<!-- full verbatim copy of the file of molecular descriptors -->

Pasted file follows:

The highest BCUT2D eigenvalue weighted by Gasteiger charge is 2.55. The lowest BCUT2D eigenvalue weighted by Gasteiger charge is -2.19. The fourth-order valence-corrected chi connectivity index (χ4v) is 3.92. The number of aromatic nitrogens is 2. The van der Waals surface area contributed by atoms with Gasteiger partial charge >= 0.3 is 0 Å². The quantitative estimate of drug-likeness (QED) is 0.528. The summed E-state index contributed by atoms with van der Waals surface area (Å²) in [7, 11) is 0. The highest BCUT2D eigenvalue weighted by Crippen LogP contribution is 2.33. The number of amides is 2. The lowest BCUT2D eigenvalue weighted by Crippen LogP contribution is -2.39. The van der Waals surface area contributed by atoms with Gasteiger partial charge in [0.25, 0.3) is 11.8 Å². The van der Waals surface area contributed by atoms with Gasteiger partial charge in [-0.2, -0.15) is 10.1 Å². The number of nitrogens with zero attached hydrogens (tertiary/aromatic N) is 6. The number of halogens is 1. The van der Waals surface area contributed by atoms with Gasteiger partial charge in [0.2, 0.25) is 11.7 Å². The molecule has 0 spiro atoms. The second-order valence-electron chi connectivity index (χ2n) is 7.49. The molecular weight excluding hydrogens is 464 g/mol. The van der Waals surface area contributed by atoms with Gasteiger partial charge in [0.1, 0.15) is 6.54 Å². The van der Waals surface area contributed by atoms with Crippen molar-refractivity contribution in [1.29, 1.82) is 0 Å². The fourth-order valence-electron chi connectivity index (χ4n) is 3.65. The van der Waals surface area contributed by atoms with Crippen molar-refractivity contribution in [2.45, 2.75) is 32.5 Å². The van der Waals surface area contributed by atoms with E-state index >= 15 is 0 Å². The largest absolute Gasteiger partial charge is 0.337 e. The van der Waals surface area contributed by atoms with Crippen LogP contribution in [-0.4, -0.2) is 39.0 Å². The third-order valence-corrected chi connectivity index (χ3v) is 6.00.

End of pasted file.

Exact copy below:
The highest BCUT2D eigenvalue weighted by Gasteiger charge is 2.55. The lowest BCUT2D eigenvalue weighted by Gasteiger charge is -2.19. The fourth-order valence-corrected chi connectivity index (χ4v) is 3.92. The number of aromatic nitrogens is 2. The van der Waals surface area contributed by atoms with Gasteiger partial charge >= 0.3 is 0 Å². The quantitative estimate of drug-likeness (QED) is 0.528. The summed E-state index contributed by atoms with van der Waals surface area (Å²) in [7, 11) is 0. The highest BCUT2D eigenvalue weighted by Crippen LogP contribution is 2.33. The number of amides is 2. The lowest BCUT2D eigenvalue weighted by Crippen LogP contribution is -2.39. The van der Waals surface area contributed by atoms with Gasteiger partial charge in [0.25, 0.3) is 11.8 Å². The van der Waals surface area contributed by atoms with Gasteiger partial charge in [-0.2, -0.15) is 10.1 Å². The number of nitrogens with zero attached hydrogens (tertiary/aromatic N) is 6. The number of halogens is 1. The van der Waals surface area contributed by atoms with Gasteiger partial charge in [0.2, 0.25) is 11.7 Å². The molecule has 0 spiro atoms. The second-order valence-electron chi connectivity index (χ2n) is 7.49. The molecular weight excluding hydrogens is 464 g/mol. The van der Waals surface area contributed by atoms with Gasteiger partial charge in [0.1, 0.15) is 6.54 Å². The van der Waals surface area contributed by atoms with Crippen molar-refractivity contribution in [1.29, 1.82) is 0 Å². The fourth-order valence-electron chi connectivity index (χ4n) is 3.65. The van der Waals surface area contributed by atoms with Crippen molar-refractivity contribution in [2.45, 2.75) is 32.5 Å². The van der Waals surface area contributed by atoms with E-state index >= 15 is 0 Å². The largest absolute Gasteiger partial charge is 0.337 e. The van der Waals surface area contributed by atoms with Crippen LogP contribution in [-0.4, -0.2) is 39.0 Å². The third-order valence-corrected chi connectivity index (χ3v) is 6.00.